Wii hack makes light work of mowing the grass

By , IDG News Service |  Science, robotics, Wii

When Mary Poppins talked about turning chores into games it's a good bet she didn't expect Casmobot.

Researchers at the University of Southern Denmark have modified a Wii remote control so that it can control an industrial lawn mower.

"The Casmobot project is about making grass cutting more efficient," said Kjeld Jensen, a robotics researcher at the University of Southern Denmark who developed the system.

It uses a standard Wii remote control that communicates via Bluetooth to a computer and robotics module built into the mower. Actions of the mower are matched to tilt actions of the remote. For example, if you tilt the remote down the mower moves forwards, tilt is up and it moves backwards and so on.

The Wii-mote can be used to control the mower manually or in computer-assisted mode, where the mower is guided around the edge of the area to be cut and then left to finish the job automatically.

The Wii and its motion sensitive remote controller, dubbed the "Wii-mote," have won the hearts of millions of consumers since they first went on sale in 2007 -- and also stimulated the minds of many developers. They've hacked the remote so it can be used to control other things and there are several Web sites where details of such projects are posted.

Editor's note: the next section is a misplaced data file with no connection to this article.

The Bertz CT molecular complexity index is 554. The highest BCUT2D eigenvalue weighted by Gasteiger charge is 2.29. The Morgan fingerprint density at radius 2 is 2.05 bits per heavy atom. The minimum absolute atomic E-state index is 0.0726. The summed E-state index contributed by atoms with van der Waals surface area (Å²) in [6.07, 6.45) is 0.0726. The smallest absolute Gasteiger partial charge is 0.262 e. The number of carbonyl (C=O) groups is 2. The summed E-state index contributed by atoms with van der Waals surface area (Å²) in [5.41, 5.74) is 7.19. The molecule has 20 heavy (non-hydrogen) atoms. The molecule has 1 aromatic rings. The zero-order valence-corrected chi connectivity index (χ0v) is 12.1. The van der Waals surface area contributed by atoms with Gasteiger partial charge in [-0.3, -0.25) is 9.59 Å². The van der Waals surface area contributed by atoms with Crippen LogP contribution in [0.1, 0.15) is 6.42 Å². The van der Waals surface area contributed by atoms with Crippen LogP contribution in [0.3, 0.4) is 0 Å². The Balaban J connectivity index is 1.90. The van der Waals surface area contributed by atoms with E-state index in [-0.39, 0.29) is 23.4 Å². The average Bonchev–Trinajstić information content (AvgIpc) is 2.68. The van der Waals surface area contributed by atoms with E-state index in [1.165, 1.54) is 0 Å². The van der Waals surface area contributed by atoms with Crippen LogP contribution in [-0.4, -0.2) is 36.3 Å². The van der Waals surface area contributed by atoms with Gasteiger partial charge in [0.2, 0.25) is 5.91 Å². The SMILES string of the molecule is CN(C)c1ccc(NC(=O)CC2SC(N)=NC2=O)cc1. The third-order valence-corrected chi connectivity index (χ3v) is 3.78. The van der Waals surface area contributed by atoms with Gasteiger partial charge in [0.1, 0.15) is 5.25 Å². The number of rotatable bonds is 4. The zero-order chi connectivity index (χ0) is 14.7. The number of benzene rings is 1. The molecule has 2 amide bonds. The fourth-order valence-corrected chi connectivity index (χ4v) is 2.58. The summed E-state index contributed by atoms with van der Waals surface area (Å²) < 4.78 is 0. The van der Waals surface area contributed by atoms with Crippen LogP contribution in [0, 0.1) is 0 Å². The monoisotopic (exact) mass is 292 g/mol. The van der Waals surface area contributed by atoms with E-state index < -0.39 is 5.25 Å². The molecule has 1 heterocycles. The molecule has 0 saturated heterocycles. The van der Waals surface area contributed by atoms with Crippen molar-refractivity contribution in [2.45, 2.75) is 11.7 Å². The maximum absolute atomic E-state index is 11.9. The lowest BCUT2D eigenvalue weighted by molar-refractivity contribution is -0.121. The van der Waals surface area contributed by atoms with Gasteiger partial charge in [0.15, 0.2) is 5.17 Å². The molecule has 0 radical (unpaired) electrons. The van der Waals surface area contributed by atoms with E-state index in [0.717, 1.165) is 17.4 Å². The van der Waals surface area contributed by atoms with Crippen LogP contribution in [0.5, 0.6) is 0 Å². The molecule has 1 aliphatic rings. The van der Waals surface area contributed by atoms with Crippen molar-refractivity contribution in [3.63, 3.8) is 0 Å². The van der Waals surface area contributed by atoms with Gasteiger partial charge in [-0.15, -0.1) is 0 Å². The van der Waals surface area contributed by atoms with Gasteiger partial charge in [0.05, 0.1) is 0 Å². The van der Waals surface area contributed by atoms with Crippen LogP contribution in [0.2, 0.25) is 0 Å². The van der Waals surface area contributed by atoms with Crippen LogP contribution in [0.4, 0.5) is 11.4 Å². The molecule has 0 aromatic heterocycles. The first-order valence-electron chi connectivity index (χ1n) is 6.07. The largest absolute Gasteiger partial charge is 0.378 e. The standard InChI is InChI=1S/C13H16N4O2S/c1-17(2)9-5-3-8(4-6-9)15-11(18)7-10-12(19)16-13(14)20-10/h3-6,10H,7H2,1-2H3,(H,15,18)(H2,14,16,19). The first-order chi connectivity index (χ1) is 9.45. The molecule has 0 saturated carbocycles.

On Hackawii.com hacks include a Web cam remote control, Wii-controlled coil gun, a self-balancing "SegWii" and a Wii-mote used as a spirit level. While on the Wii Hacks blog visitors can see Google Earth controlled with the remote and a head-tracking virtual reality system using the Wii-mote.

There's no word from the university on whether the Wii-controlled mower might be turned into a commercial product, but it's apparently had a good reception so far.

"We have been introducing this to the professional workers at the municipalities and the minute they got this Wii-mote in their hands and started cutting grass they were smiling and laughing all the time so I guess I'm not the only one that thinks this is a very good idea," said Jensen.

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